The 2008 Toastmaster International Convention was held in Calgary, Canada. I made plans to attend the convention early this year. My plan included a trip to Vancouver to visit Nikkei Place, Burnaby, on the way to Calgary, and donate a copy of my translation of Dear Miss Breed book. Nichola Ogiwara at Nikkei Place responded that she could arrange an opportunity for me to give a talk that day if I so wished. I answered that would be a terrific idea.
My talk on Joanne Oppenheim's Dear Miss Breed and what motivated me to translate the book was to start at 2:00 PM on Saturday August 8, 2008. My son-in-law Raymond took a few days off to accompany me from Kirkland, Washington to Vancouver, Canada. We thought we had enough time to arrive and refresh ourselves before the meeting. Was I wrong!
It took over an hour to cross the Canadian border! There was a long line of cars ahead of us and only three gates were open. It was almost like the Mexican border on weekends. Then I was instructed to go inside customs to get my passport stamped.
Nichola was already up on the second floor, probably explaining the "no show" of the scheduled speaker. Her face showed much relief the moment she saw me racing in.
I had to jump start my talk to the audience of about a dozen Caucasians as well as Japanese Canadians, evenly split. I'm glad we made it and I feel my speech was well received.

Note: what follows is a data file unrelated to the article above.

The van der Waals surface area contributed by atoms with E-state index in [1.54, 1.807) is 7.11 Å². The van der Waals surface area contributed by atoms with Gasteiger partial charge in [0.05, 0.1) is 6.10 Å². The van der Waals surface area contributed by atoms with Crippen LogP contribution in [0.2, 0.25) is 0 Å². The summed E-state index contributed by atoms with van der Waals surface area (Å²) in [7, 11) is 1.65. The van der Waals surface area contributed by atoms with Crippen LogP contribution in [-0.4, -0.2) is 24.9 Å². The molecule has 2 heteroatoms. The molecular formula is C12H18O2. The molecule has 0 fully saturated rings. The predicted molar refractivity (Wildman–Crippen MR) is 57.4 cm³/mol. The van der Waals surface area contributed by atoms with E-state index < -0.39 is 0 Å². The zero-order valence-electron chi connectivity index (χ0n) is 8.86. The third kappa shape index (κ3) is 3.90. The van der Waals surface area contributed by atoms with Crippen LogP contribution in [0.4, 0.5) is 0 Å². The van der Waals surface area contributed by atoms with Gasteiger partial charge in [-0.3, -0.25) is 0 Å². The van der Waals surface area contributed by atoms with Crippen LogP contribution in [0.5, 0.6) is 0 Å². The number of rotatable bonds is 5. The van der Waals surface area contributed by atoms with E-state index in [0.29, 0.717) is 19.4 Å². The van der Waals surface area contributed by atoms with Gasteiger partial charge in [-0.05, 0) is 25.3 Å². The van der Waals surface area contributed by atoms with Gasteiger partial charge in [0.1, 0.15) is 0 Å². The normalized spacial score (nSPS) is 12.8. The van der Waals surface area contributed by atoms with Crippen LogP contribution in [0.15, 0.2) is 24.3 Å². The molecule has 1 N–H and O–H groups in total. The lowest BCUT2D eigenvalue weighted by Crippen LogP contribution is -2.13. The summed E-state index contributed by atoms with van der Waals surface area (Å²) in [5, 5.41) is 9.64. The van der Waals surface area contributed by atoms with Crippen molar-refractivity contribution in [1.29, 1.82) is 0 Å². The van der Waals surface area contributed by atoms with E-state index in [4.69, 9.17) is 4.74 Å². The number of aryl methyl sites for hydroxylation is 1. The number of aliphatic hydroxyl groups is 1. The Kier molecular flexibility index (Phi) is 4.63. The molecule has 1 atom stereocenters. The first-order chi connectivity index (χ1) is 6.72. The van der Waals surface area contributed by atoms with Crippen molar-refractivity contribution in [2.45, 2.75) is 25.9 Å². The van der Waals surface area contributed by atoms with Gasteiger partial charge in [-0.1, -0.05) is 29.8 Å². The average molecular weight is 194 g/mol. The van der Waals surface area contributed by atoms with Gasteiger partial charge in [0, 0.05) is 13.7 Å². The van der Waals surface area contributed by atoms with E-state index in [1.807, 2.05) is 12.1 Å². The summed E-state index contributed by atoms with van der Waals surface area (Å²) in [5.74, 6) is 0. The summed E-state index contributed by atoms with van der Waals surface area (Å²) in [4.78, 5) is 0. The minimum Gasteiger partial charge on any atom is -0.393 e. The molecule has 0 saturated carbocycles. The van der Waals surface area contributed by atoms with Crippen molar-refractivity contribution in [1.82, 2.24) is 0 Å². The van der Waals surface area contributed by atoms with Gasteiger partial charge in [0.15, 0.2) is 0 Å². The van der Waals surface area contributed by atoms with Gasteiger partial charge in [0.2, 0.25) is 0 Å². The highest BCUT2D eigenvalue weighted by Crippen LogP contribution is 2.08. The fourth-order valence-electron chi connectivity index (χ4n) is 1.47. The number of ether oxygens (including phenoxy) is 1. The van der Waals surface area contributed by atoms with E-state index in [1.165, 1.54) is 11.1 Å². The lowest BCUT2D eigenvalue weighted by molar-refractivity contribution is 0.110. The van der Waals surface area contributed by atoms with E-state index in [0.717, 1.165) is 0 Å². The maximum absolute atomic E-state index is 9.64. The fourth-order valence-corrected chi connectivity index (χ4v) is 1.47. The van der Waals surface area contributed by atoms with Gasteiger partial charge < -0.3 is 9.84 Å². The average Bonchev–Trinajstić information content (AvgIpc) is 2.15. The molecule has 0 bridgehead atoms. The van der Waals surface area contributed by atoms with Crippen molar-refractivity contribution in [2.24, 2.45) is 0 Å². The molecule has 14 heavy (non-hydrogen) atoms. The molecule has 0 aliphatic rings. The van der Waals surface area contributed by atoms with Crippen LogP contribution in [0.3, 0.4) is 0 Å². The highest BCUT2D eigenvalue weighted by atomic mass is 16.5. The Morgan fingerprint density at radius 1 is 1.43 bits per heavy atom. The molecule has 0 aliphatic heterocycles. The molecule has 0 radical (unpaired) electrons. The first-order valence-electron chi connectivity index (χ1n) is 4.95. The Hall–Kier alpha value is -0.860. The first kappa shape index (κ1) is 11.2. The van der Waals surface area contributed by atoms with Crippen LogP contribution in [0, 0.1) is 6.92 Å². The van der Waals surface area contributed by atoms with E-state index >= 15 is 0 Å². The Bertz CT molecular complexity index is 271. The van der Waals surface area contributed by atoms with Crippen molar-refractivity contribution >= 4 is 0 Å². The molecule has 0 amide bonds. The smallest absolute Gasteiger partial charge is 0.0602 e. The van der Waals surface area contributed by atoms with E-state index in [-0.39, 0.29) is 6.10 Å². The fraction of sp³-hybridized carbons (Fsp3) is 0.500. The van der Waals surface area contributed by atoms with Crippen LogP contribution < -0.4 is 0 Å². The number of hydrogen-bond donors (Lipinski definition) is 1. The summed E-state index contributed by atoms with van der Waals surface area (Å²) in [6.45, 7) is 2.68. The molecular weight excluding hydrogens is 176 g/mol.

Nichola was kind enough to give me a guided tour of Nikkei Place after my talk. She also gave me a book about Japanese Canadian concentration camps during World War II.
About 22,000 Japanese Canadians were sent to the British Columbia interior, 100 miles or 160 kilometers away from the coastline, where a dozen concentration camps were located. About ten percent of them were sent to Tashme Camp, the famous of them all, located 14 miles east of Hope. The name "Tashme" came from three Royal Canadian Mounted Police (RCMP) security commissioners, TAlor, SHirras and MEad.
The book mentions a small, beautiful Japanese friendship garden that was built in Tashme in the summer of 1991 dedicated to all the Japanese Canadians encamped there. My son-in-law and I were originally planning to stay in Hope but later changed plans and had to leave for Golden. If I knew about the garden prior to the visit, we surely would have taken the time to visit and see the garden.
I might add that I bought and watched a White Pine Pictures film WATARI DORI: A Bird of Passage produced by Linda Ohama. The story is about the reunion of Irene Tsuyuki, a camp school child, and Winifred Awmack, her school teacher, 50 years after the war. It is another beautiful story that parallels the experience of Miss Clara Breed. I can donate this film to a Japanese library upon request (first come first serve).